See also Stephen Downes’ commentary on mini-apps that perform particular functions inside other apps.


Only 9% of visitors give GDPR consent to be tracked

Advertising funded businesses are aware that the minority of visitors want to give consent.

They are simply riding the ad train and milking the cash cow for as long as they can get away with before GDPR gets enforced and they either shut down, adapt to a more sustainable business model or explore even more privacy invasive practices.

And the alternative to the advertising-funded web? Charge for services. And have your premium subscribers fund the free plans.

Marko Saric

This is interesting, and backs up the findings in this journal article about the ‘dark patterns’ prevalent around GDPR consent on the web. The author of this post found that only 48% of people clicked on the banner and, as the title states, only 9% of those gave permission to be tracked.


Oak National Academy: lockdown saviour or DfE tool?

There are some who are alarmed by the nature of the creature that the DfE has helped bring to life, seeing Oak as an enterprise established by a narrow strata of figures from DfE-favoured multi-academy trusts; and as a potential vehicle for the department to promote a “traditionalist” agenda in teaching, or even create the subject matter of a government-approved curriculum.

John Morgan (TES)

I welcome this critical article in the TES of Oak National Academy. My two children find the lessons ‘cringey’, not every subject is covered, and the more you look into it, the more it seems like a front for a pedagogical coup.


The More Senior Your Job Title, the More You Need to Keep a Journal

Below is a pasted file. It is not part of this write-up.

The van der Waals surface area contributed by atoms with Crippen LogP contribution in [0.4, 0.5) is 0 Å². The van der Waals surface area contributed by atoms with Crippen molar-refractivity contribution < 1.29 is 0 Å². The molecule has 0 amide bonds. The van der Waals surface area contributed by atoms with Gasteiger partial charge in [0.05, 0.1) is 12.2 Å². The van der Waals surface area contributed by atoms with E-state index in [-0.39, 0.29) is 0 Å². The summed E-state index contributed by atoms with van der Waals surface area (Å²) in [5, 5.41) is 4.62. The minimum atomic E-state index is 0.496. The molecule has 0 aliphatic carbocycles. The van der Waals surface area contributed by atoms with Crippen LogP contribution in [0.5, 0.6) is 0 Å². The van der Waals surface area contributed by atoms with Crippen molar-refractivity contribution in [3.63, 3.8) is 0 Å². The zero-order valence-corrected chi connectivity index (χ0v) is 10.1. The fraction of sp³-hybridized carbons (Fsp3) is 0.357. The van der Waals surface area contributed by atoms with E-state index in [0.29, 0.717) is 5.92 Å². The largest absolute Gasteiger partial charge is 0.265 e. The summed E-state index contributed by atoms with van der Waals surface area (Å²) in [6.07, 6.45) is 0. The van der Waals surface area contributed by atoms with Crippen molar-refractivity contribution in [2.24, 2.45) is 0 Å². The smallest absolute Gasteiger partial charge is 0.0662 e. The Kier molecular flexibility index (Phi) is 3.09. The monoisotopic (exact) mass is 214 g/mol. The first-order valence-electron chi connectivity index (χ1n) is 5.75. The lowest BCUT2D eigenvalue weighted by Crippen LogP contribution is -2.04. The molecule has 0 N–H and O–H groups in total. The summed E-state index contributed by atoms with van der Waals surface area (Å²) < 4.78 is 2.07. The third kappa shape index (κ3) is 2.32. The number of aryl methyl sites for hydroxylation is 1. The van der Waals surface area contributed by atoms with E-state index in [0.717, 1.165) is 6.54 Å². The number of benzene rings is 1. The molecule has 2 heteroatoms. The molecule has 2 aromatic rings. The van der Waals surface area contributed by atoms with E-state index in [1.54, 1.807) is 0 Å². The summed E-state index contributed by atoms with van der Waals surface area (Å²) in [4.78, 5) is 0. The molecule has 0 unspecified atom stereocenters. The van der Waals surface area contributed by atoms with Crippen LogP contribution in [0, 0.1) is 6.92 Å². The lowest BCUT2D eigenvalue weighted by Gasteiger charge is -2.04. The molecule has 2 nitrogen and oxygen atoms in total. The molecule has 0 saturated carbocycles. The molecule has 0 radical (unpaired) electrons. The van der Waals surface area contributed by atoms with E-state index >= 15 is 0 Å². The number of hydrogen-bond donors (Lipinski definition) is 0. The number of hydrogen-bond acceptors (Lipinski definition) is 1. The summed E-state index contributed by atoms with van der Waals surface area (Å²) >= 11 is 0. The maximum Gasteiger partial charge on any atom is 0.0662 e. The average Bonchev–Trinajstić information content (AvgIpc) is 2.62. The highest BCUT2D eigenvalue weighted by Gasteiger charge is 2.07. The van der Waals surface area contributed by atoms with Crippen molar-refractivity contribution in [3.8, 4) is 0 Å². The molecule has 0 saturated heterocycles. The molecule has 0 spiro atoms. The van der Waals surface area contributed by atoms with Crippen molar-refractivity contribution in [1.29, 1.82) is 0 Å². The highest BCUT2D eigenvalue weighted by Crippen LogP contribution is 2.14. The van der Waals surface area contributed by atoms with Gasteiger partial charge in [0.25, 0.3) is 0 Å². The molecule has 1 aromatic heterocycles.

Journal entries should provide not only a record of what happened but how we reacted emotionally; writing it down brings a certain clarity that puts things in perspective. In other cases, it’s a form of mental rehearsal to prepare for particularly sensitive issues where there’s no one to talk with but yourself. Journals can also be the best way to think through big-bet decisions and test one’s logic.

Dan Ciampa (Harvard Business Review

When I turned 18, I decided to keep a diary of my adult life. After about a decade, that had become a sporadic record of times when things weren’t going so well. Now, 21 years later, I merely keep my #HashtagADay journal up-to-date.

But writing things down is really useful, as is having someone to talk to with whom you don’t have an emotion-based relationship. After nine sessions of CBT, I wish I’d had someone like my therapist to talk to at a much younger age. Not because I’m ‘broken’ but because I’m human.


Rome burning

Top 10 books about tumultuous times

There’s nothing like a crisis of survival to show people’s true natures. Though I’ve written a good deal about tumultuous times, both fiction (English Passengers) and non-fiction (Rome: a History in Seven Sackings), I can’t say I’m too interested in the tumult itself. I’m more interested in the decisions people make during such crises – how they ride the wave.